Education administration: transfer schemes

Part of Technical and Further Education Bill – in the House of Commons at 9:21 pm on 9th January 2017.

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Photo of Robert Halfon Robert Halfon Minister of State (Department of Education) (Apprenticeships and Skills) 9:21 pm, 9th January 2017

I accept the hon. Gentleman’s premise, but, as I think I said in Committee, I do not want to put a straitjacket on colleges. The principal of Blackpool and The Fylde College acknowledged that there might be different requirements for different colleges. Nevertheless, there should be as much financial expertise as possible in further education colleges. When there is real financial leadership, those colleges will always be in good financial health whatever the funding pressures.

We forecast that, by March 2017, we will have spent a total of about £140 million on propping up colleges facing extreme financial difficulties. That money should have been spent on education and training priorities. While we envisage that only a very small number of colleges will ever find themselves insolvent, providing protection for learners and clarity for creditors is a crucial part of what we are trying to do, and of our responsibility to support the sector.

Since the Committee stage, we have been in a position to publish for consultation the Secretary of State’s draft strategic guidance. Following our conversations about the importance of incorporating the views of students in the running of the institute, it will come as no surprise that the guidance sets out our firm expectation that the institute will establish an apprentice panel by April this year. The panel will report directly to the board, ensuring that the learner voice—the apprentice voice—is at the heart of the institute. I am glad that Gordon Marsden is encouraged by our approach. We also intend to publish for consultation, before the institute becomes operational in April, an operational plan for the institute which will set out in more detail how it intends to carry out its functions.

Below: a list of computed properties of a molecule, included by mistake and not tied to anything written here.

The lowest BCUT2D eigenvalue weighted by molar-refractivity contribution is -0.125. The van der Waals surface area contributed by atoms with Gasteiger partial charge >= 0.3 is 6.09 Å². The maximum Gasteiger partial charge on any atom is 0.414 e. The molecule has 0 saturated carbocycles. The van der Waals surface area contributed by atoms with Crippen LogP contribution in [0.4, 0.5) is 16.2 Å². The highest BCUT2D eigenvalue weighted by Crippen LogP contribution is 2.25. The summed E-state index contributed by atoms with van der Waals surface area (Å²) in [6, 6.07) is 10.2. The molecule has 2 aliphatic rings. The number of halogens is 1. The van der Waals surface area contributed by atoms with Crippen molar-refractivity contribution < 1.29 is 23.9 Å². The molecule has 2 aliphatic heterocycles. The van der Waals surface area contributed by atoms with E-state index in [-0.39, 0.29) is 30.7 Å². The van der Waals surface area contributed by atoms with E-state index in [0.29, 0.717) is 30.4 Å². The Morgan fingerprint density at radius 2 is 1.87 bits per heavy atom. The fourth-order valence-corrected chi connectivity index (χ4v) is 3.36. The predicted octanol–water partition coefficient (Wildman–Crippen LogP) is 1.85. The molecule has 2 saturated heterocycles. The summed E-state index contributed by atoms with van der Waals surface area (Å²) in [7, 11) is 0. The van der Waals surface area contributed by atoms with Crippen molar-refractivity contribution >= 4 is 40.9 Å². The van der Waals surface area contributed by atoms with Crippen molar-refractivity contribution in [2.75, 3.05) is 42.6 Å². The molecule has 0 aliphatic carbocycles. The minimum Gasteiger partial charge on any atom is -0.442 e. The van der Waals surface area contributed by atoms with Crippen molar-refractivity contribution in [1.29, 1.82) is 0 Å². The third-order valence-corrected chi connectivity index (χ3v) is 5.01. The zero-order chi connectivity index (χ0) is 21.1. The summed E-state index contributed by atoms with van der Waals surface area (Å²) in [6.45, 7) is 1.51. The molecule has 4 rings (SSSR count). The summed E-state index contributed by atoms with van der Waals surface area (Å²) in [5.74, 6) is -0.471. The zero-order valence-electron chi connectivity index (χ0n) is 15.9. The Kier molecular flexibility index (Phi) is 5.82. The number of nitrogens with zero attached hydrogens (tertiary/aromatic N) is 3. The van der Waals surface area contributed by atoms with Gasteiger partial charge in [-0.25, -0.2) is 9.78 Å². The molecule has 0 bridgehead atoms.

As for the insolvency elements of the Bill, we discussed in Committee the protections given to students through the special objective, and the possible ways in which the education administrator could ensure that disruption to students’ studies was avoided or minimised. In particular, we discussed whether the particular regard that the education administrator must have to the needs of students with special educational needs and disabilities should be extended to any other groups. I also recognise the importance of taking account of the needs of care leavers, recognising that they may need additional personal or pastoral support to deal with any uncertainty or upheaval should their college ever be subject to insolvency. Such support is best provided for each individual by a local authority-assigned personal adviser. As I said earlier, we will take steps to ensure that the guidance being produced for local authorities on their corporate parenting responsibilities includes advice on the role of personal advisers in the event that the young people for whom they are responsible attend colleges that enter education administration.

There is much to be proud of in our current system, given that 71% of FE colleges are good or outstanding and more than 50% are in good financial health, the proportion of 16 to 18-year-olds in education or taking up apprenticeships is at a record high, the reforms made following the 2011 Wolf review have raised the quality of qualifications, and 88% of students were recorded as having a sustained education destination in the year after key stage 5.

We know that high-quality further education can have a truly transformative impact on young people. That is why we announced as part of the spending review that we will protect the 16-to-9 national base rate of £4,000 per student for the duration of this Parliament. By 2020, if we include the adult education budget, the 19-plus apprenticeship funding and advanced learner loans, more funding will be available to support adult further education participation than at any time in England’s history.

The measures in this Bill will build on the key priorities, enabling students to make better choices about their future, with the opportunity to gain qualifications valued by employers that will secure their future prosperity and that of our nation.